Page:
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January 31, 2019
On Saturday, January 26, 14 members of Academy’s Speech and Debate Team competed at a FGCCFL (Florida Gulf Coast Forensic League) tournament. The competition was held at Durant High School.
“The meet was fantastic because we had so many members of our team competing. They all did so well. We did get more trophies than we have ever got before. What was more important was the fact that everybody was there to support each other and everybody was happy for each other,” says Religion teacher and Speech and Debate coach Jamie Meyer.
The 14 girls competed in five different categories.
President of Speech and Debate Hira Khan (‘19) placed third in Extemporaneous Speaking. Anna Reins (‘22) placed third in Declamation. Chloe Mintz (‘22) placed second in Declamation. Sydney Lowman (‘19) and Lamison placed first in Duo Interpretation.
Kaitlyn Lezama (‘21), Leslie Sanchez (‘22), and Katia Huddleston (‘22) also competed in Declamation. Sarah Munera (‘20) and Olivia Williams (‘20) competed in Oral Interpretation. Emera Saez (‘21) and Asha Sneed (‘21) competed as partners in Public Forum Debate.
Students competing in Duo Drama work together as a pair to present a series of poems, play multiple characters in a skit, play, or act out an excerpt from a book or movie.
“Neither of us were expecting to do as well as we did. We were taking a chance with a piece that was outside the usual tournament style exceptions and I guess the judges thought it stood out,” says Lowman.
In Public Forum Debate, two teams of two argue either pro or con on legislation given to competitors a few weeks before the competition.
“I really enjoyed Public Forum. Overall, I think speech and debate has been amazing for my confidence and speaking abilities. I’ve been able to improve as a person, while also meeting so many incredible people,,” says Asha Sneed (‘21).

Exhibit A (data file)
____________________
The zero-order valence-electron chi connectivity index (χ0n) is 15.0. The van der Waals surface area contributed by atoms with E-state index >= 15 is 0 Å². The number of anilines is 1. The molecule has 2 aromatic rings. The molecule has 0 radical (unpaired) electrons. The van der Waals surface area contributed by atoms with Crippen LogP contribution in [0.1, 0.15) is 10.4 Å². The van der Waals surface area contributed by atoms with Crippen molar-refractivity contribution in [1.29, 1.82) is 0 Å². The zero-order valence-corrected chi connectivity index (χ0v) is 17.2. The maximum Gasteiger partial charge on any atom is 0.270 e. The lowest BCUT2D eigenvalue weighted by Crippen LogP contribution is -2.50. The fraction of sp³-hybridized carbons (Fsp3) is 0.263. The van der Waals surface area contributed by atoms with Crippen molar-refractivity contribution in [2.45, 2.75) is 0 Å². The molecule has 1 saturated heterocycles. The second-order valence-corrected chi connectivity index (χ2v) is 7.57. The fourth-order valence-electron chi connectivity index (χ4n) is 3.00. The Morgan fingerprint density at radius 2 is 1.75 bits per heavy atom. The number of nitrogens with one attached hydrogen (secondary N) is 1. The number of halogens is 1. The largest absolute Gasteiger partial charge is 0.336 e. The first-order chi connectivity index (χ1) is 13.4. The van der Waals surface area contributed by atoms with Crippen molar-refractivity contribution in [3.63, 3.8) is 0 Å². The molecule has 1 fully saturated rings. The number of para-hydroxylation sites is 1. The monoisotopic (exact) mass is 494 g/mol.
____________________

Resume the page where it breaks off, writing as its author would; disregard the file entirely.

In Declamation, students recite a published speech.
Reins recited the speech “If I Should Have a Daughter” by Sarah Kay. Mintz recited the speech “The Fringe Benefits of Failure and the Importance of Imagination” by J.K. Rowling.
“It’s a commencement address and throughout the speech Rowling advises the Harvard graduates to accept failure and learn from their mistakes. In the second half of the speech, she explains the importance of imagination by saying, ‘humans can understand and learn without having experienced,’ and, ‘We do not need magic to change the world. We carry all the power we need inside ourselves already. We have the power to imagine better.’ This is my all-time favorite line. Essentially, what she is trying to convey is that we have this unique ability to empathize with other beings without directly dealing with the issue ourselves. Ultimately, this power can be used to change the world for good,” says Mintz.
Students competing in Oral Interpretation recite a prose and poetry piece from a black binder.
“After competing in my first speech and debate meet, and doing something that is very overwhelming for me, I feel very proud of myself. I was able to compete in O.I. [Oral Interpretation] and do something out of my comfort zone,” says Williams.
Four of the 14 girls were competing for the first time in their speech and debate careers. Reins, Huddleston, Sneed and Williams were the novices.
“The competition was hard, but I loved being able to spend time bonding with the team. I am so proud of our sisters our performance in the competition,” says Lezama.